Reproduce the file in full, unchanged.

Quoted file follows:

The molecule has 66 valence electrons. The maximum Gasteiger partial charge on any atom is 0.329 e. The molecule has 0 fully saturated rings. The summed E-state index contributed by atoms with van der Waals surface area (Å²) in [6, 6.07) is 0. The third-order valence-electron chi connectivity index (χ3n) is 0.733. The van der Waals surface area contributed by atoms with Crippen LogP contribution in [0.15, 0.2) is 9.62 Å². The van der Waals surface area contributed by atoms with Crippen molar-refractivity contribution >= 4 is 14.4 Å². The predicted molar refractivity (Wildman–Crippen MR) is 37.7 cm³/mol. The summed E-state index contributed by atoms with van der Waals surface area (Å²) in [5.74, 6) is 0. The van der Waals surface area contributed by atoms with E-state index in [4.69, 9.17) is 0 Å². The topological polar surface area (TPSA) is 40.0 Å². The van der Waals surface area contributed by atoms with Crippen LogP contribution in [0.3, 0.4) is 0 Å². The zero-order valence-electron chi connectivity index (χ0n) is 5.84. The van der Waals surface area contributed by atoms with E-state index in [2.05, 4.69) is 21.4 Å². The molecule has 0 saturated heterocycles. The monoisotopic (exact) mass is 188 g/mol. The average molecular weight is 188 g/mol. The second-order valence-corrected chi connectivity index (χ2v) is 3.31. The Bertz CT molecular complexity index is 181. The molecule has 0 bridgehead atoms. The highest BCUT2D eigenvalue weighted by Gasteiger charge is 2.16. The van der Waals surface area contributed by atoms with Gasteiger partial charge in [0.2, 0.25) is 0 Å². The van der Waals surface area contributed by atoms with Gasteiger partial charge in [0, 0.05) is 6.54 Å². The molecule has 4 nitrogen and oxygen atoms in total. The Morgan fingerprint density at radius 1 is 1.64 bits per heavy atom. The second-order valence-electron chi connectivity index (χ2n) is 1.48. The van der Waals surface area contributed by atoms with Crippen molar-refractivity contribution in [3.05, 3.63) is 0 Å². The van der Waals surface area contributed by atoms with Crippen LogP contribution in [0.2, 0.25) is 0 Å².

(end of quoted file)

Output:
The molecule has 66 valence electrons. The maximum Gasteiger partial charge on any atom is 0.329 e. The molecule has 0 fully saturated rings. The summed E-state index contributed by atoms with van der Waals surface area (Å²) in [6, 6.07) is 0. The third-order valence-electron chi connectivity index (χ3n) is 0.733. The van der Waals surface area contributed by atoms with Crippen LogP contribution in [0.15, 0.2) is 9.62 Å². The van der Waals surface area contributed by atoms with Crippen molar-refractivity contribution >= 4 is 14.4 Å². The predicted molar refractivity (Wildman–Crippen MR) is 37.7 cm³/mol. The summed E-state index contributed by atoms with van der Waals surface area (Å²) in [5.74, 6) is 0. The van der Waals surface area contributed by atoms with E-state index in [4.69, 9.17) is 0 Å². The topological polar surface area (TPSA) is 40.0 Å². The van der Waals surface area contributed by atoms with Crippen LogP contribution in [0.3, 0.4) is 0 Å². The zero-order valence-electron chi connectivity index (χ0n) is 5.84. The van der Waals surface area contributed by atoms with E-state index in [2.05, 4.69) is 21.4 Å². The molecule has 0 saturated heterocycles. The monoisotopic (exact) mass is 188 g/mol. The average molecular weight is 188 g/mol. The second-order valence-corrected chi connectivity index (χ2v) is 3.31. The Bertz CT molecular complexity index is 181. The molecule has 0 bridgehead atoms. The highest BCUT2D eigenvalue weighted by Gasteiger charge is 2.16. The van der Waals surface area contributed by atoms with Gasteiger partial charge in [0.2, 0.25) is 0 Å². The van der Waals surface area contributed by atoms with Gasteiger partial charge in [0, 0.05) is 6.54 Å². The molecule has 4 nitrogen and oxygen atoms in total. The Morgan fingerprint density at radius 1 is 1.64 bits per heavy atom. The second-order valence-electron chi connectivity index (χ2n) is 1.48. The van der Waals surface area contributed by atoms with Crippen molar-refractivity contribution in [3.05, 3.63) is 0 Å². The van der Waals surface area contributed by atoms with Crippen LogP contribution in [0.2, 0.25) is 0 Å².